Essay on the Achievements of the Family Planning in India

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It is evident which gives details of the number of family planning acceptors by methods since 1956, that the family planning programme has had several ups and downs, specially when sterilization is considered.

The number of sterilizations increased from 7,153 in 1956 to 1.84 million in 1967-68 after which the figure declined to 1.33 million in 1970-71. When mass vasectomy camps were organized in 1971-72 and 1972-73, 2.19 million and 3.12 million sterilizations respectively were performed in these two years.

In 1973-74, there was a bad slump; with only 942 thousand sterilizations because the camp approach was abandoned.

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What was distressing was the fact that the performance in 1973-74 was worse than the performance in 1966-67. In 1974-75; however, there was some recovery, and 1.35 million sterilizations were performed.

The achievements in the field of family planning, specially as related to sterilization, during the two years 1975-76 and 1976-77, when the country was in a state of national Emergency, were spectacular.

In 1975-76, 2.67 million sterilizations were performed; an increase of 95.5 per cent over the achievement of 1974-75; and this figure suddenly shot up to 8.26 million in 1976-77, more than three times the number done in the previous year.

The break-up of these figures into male and female sterilizations is also quite revealing. While in 1975-76, 54 per cent of the sterilizations were performed on males; in 1976-77 this percentage was 75.

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It is also revealing that the number of vasectomies done in 1976-77 was more than four times than in the previous year; the number of tubectomies was about twice the number done in the previous year.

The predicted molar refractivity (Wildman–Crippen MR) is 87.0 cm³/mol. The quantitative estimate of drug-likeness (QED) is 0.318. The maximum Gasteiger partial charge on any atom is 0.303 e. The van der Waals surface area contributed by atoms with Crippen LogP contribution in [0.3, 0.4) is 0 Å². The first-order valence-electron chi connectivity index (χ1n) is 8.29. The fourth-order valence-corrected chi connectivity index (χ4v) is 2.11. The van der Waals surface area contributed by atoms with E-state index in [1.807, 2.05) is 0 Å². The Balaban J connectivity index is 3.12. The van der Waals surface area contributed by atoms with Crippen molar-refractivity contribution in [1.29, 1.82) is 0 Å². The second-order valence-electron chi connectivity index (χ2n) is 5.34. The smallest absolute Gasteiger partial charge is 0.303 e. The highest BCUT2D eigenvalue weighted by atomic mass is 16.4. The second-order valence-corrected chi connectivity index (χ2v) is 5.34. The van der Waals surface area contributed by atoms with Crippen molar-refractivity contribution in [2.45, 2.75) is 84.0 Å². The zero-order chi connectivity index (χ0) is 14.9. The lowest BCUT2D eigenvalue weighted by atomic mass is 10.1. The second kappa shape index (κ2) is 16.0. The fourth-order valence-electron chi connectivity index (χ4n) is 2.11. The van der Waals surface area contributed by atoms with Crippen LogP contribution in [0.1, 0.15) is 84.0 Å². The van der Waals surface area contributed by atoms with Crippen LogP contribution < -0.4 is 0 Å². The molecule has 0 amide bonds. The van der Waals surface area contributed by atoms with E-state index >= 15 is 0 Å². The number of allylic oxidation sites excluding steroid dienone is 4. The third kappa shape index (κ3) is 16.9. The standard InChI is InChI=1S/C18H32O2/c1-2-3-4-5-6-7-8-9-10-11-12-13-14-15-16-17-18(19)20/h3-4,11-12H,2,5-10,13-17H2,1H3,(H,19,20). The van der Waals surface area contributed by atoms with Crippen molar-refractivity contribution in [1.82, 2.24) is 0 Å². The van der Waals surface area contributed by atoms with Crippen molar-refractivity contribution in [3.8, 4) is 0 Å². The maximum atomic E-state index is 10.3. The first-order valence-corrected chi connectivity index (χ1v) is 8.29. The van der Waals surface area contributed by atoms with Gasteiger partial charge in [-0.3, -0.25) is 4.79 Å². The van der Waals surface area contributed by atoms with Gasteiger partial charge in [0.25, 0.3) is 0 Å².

In the year 1977-78, there was a definite slump, with less than a million sterilizations done, hardly one-fifth of which were vasectomies, indicating that vasectomy had lost favour with the people.

In 1978-79 there was some recovery with 1.5 million sterilizations done, about one-fourth of which were vasectomies. In 1979-80, only 1.8 million sterilizations were done and in 1980-81, though the performance may be said to have improved slightly, a little more than two million sterilizations were done.

Sterilization has definitely gained lost ground with 4.18 million sterilizations done in 1989-90. During the period 1990-91 to 1996-97, the number of sterilizations has ranged from 4.09 million (1991-92) to 4.57 million (1994-95).

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It may, however, be pointed out that vasectomy has not yet gained lost ground and continues to be much less favoured than female sterilization.

As for the IUD, there were 9.1 lakh insertions in 1966-67; the highest mark ever reached till 1982-83, was when more than a million IUD insertions were done.

The popularity of the IUD after 1966-67 slumped, reaching its lowest level in 1972-73, with only 3.5 lakh insertions. The year 1973-74 showed some slight improvement, with 3.7 lakh insertions. In 1974-75, there was a further rise, with 4.3 lakh insertions.

Though during the period of the Emergency, the IUD programme also recorded some improvement over the previous years, with 6.1 lakh insertions in 1975-76 and 5.8 lakh insertions in 1976-77, it never reached the level of the performance of 1966-67, when the IUD was first introduced in the programme till 1982-83.